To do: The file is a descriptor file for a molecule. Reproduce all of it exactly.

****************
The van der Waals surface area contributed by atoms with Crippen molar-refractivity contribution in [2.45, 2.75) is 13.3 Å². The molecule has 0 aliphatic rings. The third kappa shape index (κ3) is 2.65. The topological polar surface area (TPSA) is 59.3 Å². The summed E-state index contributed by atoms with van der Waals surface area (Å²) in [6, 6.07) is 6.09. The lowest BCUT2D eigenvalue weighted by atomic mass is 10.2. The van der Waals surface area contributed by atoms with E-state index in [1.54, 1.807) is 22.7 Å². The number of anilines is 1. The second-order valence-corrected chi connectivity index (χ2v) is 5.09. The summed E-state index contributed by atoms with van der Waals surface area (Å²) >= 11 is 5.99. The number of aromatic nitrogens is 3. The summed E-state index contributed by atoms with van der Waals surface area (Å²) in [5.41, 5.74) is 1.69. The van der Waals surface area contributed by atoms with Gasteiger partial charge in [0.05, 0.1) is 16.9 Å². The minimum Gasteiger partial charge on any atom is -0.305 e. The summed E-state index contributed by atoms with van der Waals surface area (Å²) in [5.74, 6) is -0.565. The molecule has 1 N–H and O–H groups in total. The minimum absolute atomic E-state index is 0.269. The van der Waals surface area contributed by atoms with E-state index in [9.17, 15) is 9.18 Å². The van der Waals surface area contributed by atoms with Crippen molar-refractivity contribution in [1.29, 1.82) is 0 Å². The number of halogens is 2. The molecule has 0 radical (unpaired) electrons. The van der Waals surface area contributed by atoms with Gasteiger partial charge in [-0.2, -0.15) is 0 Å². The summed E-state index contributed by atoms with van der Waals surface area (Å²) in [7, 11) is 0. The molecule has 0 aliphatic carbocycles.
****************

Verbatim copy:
The van der Waals surface area contributed by atoms with Crippen molar-refractivity contribution in [2.45, 2.75) is 13.3 Å². The molecule has 0 aliphatic rings. The third kappa shape index (κ3) is 2.65. The topological polar surface area (TPSA) is 59.3 Å². The summed E-state index contributed by atoms with van der Waals surface area (Å²) in [6, 6.07) is 6.09. The lowest BCUT2D eigenvalue weighted by atomic mass is 10.2. The van der Waals surface area contributed by atoms with E-state index in [1.54, 1.807) is 22.7 Å². The number of anilines is 1. The second-order valence-corrected chi connectivity index (χ2v) is 5.09. The summed E-state index contributed by atoms with van der Waals surface area (Å²) >= 11 is 5.99. The number of aromatic nitrogens is 3. The summed E-state index contributed by atoms with van der Waals surface area (Å²) in [5.41, 5.74) is 1.69. The van der Waals surface area contributed by atoms with Gasteiger partial charge in [0.05, 0.1) is 16.9 Å². The minimum Gasteiger partial charge on any atom is -0.305 e. The summed E-state index contributed by atoms with van der Waals surface area (Å²) in [5.74, 6) is -0.565. The molecule has 1 N–H and O–H groups in total. The minimum absolute atomic E-state index is 0.269. The van der Waals surface area contributed by atoms with E-state index in [9.17, 15) is 9.18 Å². The van der Waals surface area contributed by atoms with Crippen molar-refractivity contribution in [1.29, 1.82) is 0 Å². The number of halogens is 2. The molecule has 0 radical (unpaired) electrons. The van der Waals surface area contributed by atoms with Gasteiger partial charge in [-0.2, -0.15) is 0 Å². The summed E-state index contributed by atoms with van der Waals surface area (Å²) in [7, 11) is 0. The molecule has 0 aliphatic carbocycles.